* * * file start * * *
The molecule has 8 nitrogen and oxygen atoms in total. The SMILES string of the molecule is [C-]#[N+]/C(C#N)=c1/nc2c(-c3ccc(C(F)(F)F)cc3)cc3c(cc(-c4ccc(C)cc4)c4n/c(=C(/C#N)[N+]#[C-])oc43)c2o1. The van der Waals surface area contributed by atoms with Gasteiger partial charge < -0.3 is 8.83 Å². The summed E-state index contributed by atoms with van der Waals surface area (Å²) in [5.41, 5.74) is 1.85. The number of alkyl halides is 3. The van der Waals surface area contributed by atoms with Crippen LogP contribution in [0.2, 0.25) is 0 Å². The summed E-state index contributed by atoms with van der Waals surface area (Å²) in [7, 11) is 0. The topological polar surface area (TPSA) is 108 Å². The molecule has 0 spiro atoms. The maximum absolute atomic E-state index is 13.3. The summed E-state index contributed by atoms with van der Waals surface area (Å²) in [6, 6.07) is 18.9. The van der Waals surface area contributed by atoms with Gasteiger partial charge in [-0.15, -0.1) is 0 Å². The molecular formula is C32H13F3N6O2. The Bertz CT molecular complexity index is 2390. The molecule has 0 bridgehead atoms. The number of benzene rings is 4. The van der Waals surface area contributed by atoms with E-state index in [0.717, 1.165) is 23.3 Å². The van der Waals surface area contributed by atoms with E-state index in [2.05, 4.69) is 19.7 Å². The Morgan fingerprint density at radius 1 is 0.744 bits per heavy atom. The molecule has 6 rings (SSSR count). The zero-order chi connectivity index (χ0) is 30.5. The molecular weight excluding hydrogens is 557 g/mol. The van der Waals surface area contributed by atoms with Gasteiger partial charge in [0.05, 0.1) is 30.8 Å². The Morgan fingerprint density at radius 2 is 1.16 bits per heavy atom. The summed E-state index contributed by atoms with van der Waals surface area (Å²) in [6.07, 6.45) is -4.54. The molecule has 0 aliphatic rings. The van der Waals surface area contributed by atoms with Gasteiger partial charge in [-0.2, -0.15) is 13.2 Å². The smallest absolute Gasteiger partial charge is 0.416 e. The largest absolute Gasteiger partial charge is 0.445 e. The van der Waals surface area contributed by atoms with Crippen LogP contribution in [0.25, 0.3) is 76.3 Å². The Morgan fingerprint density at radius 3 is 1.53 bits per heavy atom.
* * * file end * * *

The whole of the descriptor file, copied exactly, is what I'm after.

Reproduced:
The molecule has 8 nitrogen and oxygen atoms in total. The SMILES string of the molecule is [C-]#[N+]/C(C#N)=c1/nc2c(-c3ccc(C(F)(F)F)cc3)cc3c(cc(-c4ccc(C)cc4)c4n/c(=C(/C#N)[N+]#[C-])oc43)c2o1. The van der Waals surface area contributed by atoms with Gasteiger partial charge < -0.3 is 8.83 Å². The summed E-state index contributed by atoms with van der Waals surface area (Å²) in [5.41, 5.74) is 1.85. The number of alkyl halides is 3. The van der Waals surface area contributed by atoms with Crippen LogP contribution in [0.2, 0.25) is 0 Å². The summed E-state index contributed by atoms with van der Waals surface area (Å²) in [7, 11) is 0. The topological polar surface area (TPSA) is 108 Å². The molecule has 0 spiro atoms. The maximum absolute atomic E-state index is 13.3. The summed E-state index contributed by atoms with van der Waals surface area (Å²) in [6, 6.07) is 18.9. The van der Waals surface area contributed by atoms with Gasteiger partial charge in [-0.15, -0.1) is 0 Å². The molecular formula is C32H13F3N6O2. The Bertz CT molecular complexity index is 2390. The molecule has 0 bridgehead atoms. The number of benzene rings is 4. The van der Waals surface area contributed by atoms with E-state index in [0.717, 1.165) is 23.3 Å². The van der Waals surface area contributed by atoms with E-state index in [2.05, 4.69) is 19.7 Å². The Morgan fingerprint density at radius 1 is 0.744 bits per heavy atom. The molecule has 6 rings (SSSR count). The zero-order chi connectivity index (χ0) is 30.5. The molecular weight excluding hydrogens is 557 g/mol. The van der Waals surface area contributed by atoms with Gasteiger partial charge in [0.05, 0.1) is 30.8 Å². The Morgan fingerprint density at radius 2 is 1.16 bits per heavy atom. The summed E-state index contributed by atoms with van der Waals surface area (Å²) in [6.07, 6.45) is -4.54. The molecule has 0 aliphatic rings. The van der Waals surface area contributed by atoms with Gasteiger partial charge in [-0.2, -0.15) is 13.2 Å². The smallest absolute Gasteiger partial charge is 0.416 e. The largest absolute Gasteiger partial charge is 0.445 e. The van der Waals surface area contributed by atoms with Crippen LogP contribution in [0.25, 0.3) is 76.3 Å². The Morgan fingerprint density at radius 3 is 1.53 bits per heavy atom.